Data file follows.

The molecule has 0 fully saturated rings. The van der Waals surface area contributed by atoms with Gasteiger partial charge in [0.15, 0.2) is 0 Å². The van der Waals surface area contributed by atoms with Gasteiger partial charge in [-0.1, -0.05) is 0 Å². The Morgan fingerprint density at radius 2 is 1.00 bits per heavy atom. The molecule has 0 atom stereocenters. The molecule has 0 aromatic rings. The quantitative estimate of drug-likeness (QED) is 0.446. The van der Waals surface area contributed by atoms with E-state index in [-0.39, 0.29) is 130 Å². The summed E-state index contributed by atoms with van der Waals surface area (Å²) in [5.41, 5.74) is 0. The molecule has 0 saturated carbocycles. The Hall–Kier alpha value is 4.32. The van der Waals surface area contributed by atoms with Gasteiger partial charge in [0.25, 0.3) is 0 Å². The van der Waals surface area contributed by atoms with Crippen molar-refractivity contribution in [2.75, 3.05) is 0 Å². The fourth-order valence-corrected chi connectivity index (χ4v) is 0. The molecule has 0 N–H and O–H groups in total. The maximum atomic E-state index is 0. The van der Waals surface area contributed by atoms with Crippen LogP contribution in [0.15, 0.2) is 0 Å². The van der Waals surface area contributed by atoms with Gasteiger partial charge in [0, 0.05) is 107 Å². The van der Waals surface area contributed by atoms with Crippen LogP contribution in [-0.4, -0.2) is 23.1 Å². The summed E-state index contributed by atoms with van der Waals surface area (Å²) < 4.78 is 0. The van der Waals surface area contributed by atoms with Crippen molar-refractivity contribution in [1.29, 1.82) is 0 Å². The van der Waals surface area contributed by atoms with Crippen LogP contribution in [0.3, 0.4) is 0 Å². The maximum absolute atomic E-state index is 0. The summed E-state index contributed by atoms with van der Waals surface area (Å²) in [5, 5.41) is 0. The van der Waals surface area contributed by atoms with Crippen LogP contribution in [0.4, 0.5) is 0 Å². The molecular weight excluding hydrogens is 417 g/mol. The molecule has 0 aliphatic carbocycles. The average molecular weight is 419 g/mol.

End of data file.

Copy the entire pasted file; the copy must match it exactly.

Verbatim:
The molecule has 0 fully saturated rings. The van der Waals surface area contributed by atoms with Gasteiger partial charge in [0.15, 0.2) is 0 Å². The van der Waals surface area contributed by atoms with Gasteiger partial charge in [-0.1, -0.05) is 0 Å². The Morgan fingerprint density at radius 2 is 1.00 bits per heavy atom. The molecule has 0 atom stereocenters. The molecule has 0 aromatic rings. The quantitative estimate of drug-likeness (QED) is 0.446. The van der Waals surface area contributed by atoms with E-state index in [-0.39, 0.29) is 130 Å². The summed E-state index contributed by atoms with van der Waals surface area (Å²) in [5.41, 5.74) is 0. The molecule has 0 saturated carbocycles. The Hall–Kier alpha value is 4.32. The van der Waals surface area contributed by atoms with Gasteiger partial charge in [0.25, 0.3) is 0 Å². The van der Waals surface area contributed by atoms with Crippen molar-refractivity contribution in [2.75, 3.05) is 0 Å². The fourth-order valence-corrected chi connectivity index (χ4v) is 0. The molecule has 0 N–H and O–H groups in total. The maximum atomic E-state index is 0. The van der Waals surface area contributed by atoms with Crippen LogP contribution in [0.15, 0.2) is 0 Å². The van der Waals surface area contributed by atoms with Gasteiger partial charge in [0, 0.05) is 107 Å². The van der Waals surface area contributed by atoms with Crippen LogP contribution in [-0.4, -0.2) is 23.1 Å². The summed E-state index contributed by atoms with van der Waals surface area (Å²) < 4.78 is 0. The van der Waals surface area contributed by atoms with Crippen molar-refractivity contribution in [1.29, 1.82) is 0 Å². The van der Waals surface area contributed by atoms with Crippen LogP contribution in [0.3, 0.4) is 0 Å². The maximum absolute atomic E-state index is 0. The summed E-state index contributed by atoms with van der Waals surface area (Å²) in [5, 5.41) is 0. The van der Waals surface area contributed by atoms with Crippen LogP contribution in [0.4, 0.5) is 0 Å². The molecular weight excluding hydrogens is 417 g/mol. The molecule has 0 aliphatic carbocycles. The average molecular weight is 419 g/mol.